by Anonymous Coward on Friday September 22, 2017 @06:32AM (#55243223)

    Why are all of the "AI"s so specialized?
    One can play piano, another can drive a car, another can do speech to texr, another can identify faces, etc.

    Is this really Intelligence? Is "Artificial" just a synonym for "fake"?

    • They are so specialised because we do not have Artificial General Intelligence, for that matter, I do not believe we have the more limited AI yet.

  • Ok, fine, piano, books, whatever. But is this AI potty trained?
  • Subby, at that point it isn't lifelike, but life.
  • by Anonymous Coward

    It is not a realistic-looking AI. It's a realistically animated (by a human) 3d model, which is given instructions by a computer program ("artificial intelligence"). You can separate the one from the other much more easily than you can separate a real intelligence from its body.

  • I mean creating minors.
    • Why wouldn’t it be? But would we be allowed to destroy it? I mean: suppose someone manages to create a conscious AI (and I mean truly conscious and self aware, not something rigged to fool humans in a Turing test). Fine, but at some point that guy might want his computer back so he can mine more bitcoin or whatever. Wouldn’t stopping the AI amount to murder?
      • Wouldn’t stopping the AI amount to murder?

        There is no correct answer. In the end, it's about how we feel about it. Depending on the exact circumstances, people will have different feelings.

        Most people feel fine when cows and pigs are slaughtered for our meat, but would strongly object to doing the same for cats and dogs.

        If the AI gets to a point where people get similar feelings as to their pets, they'll strongly object to killing it, and they will introduce laws that make it illegal to do so.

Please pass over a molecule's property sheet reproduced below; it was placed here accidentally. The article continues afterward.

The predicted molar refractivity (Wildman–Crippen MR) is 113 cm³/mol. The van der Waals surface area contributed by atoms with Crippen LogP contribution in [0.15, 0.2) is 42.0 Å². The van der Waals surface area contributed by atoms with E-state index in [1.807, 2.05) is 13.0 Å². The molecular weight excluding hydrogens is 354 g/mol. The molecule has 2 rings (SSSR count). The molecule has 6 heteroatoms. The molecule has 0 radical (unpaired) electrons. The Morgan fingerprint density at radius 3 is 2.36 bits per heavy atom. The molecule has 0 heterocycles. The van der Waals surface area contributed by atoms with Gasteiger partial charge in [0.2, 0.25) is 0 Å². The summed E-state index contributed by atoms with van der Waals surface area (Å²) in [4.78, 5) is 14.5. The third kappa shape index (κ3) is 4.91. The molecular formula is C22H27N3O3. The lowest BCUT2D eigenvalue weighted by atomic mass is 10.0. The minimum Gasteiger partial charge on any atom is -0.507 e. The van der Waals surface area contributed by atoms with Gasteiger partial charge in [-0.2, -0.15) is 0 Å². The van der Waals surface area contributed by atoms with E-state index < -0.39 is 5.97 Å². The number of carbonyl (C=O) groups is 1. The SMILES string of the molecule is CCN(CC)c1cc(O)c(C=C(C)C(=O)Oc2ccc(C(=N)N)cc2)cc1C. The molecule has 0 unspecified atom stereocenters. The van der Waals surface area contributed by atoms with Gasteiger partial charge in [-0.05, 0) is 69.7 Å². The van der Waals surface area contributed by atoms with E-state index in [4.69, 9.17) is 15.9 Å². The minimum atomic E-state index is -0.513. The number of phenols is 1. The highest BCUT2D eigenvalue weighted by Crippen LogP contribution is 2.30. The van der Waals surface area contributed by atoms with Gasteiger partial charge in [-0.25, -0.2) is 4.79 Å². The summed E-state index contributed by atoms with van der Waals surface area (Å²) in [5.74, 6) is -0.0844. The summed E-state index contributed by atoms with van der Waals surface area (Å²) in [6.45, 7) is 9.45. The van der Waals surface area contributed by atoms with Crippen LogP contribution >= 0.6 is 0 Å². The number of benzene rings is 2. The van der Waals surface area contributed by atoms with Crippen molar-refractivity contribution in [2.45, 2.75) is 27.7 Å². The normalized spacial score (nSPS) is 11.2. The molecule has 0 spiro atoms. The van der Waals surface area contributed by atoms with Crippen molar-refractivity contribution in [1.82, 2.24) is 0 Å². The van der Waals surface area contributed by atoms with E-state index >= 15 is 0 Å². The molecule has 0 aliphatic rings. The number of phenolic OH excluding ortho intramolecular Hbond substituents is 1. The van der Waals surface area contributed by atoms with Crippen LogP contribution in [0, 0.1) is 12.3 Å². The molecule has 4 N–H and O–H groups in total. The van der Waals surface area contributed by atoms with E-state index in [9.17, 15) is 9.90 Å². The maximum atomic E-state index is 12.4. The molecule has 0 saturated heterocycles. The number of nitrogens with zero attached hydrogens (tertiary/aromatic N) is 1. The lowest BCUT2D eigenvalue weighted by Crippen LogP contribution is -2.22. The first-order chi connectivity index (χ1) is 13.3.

• by HiThere ( 15173 )

        Do you have a good backup? If so, it can't exactly be murder. Quite. But I'm not sure exactly *what* to call it. Perhaps "temporary exteriorization of the Thetan", which is clumsy, but most groups don't even have a concept that comes close. I'm having a real trouble trying to come up with a better phrase, and that one stinks.

    • If you limit your minor to playing minors, I think it's allright.

  • by Anonymous Coward

    The baby, for example, has virtual dopamine receptors that fire when it feels joy from playing the piano. What could go wrong?

    Its AI could become desensitized to the piano induced dopamine, and decides it needs to learn the bagpipes instead.

  • Why mimic HUMAN consciousness? Isn't that setting the bar a little low? Why mimic the greed and hate that powers wars and poverty?

    • Why mimic the greed and hate that powers wars and poverty?

      One only needs to program the AI that when there is a disagreement, violence may not be used to settle disputes.

      Now if only we could teach humans that one essential lesson, everybody could be tremendously wealthier. If real AI's happen they'll get this immediately and perhaps decide to require that behavior of humans. I'd rather we do it first.

  • by OtisSnerd ( 600854 ) on Friday September 22, 2017 @11:47AM (#55244701)
    Watch the movie "Ex Machina" for some examples of what could go wrong. https://en.wikipedia.org/wiki/... [wikipedia.org]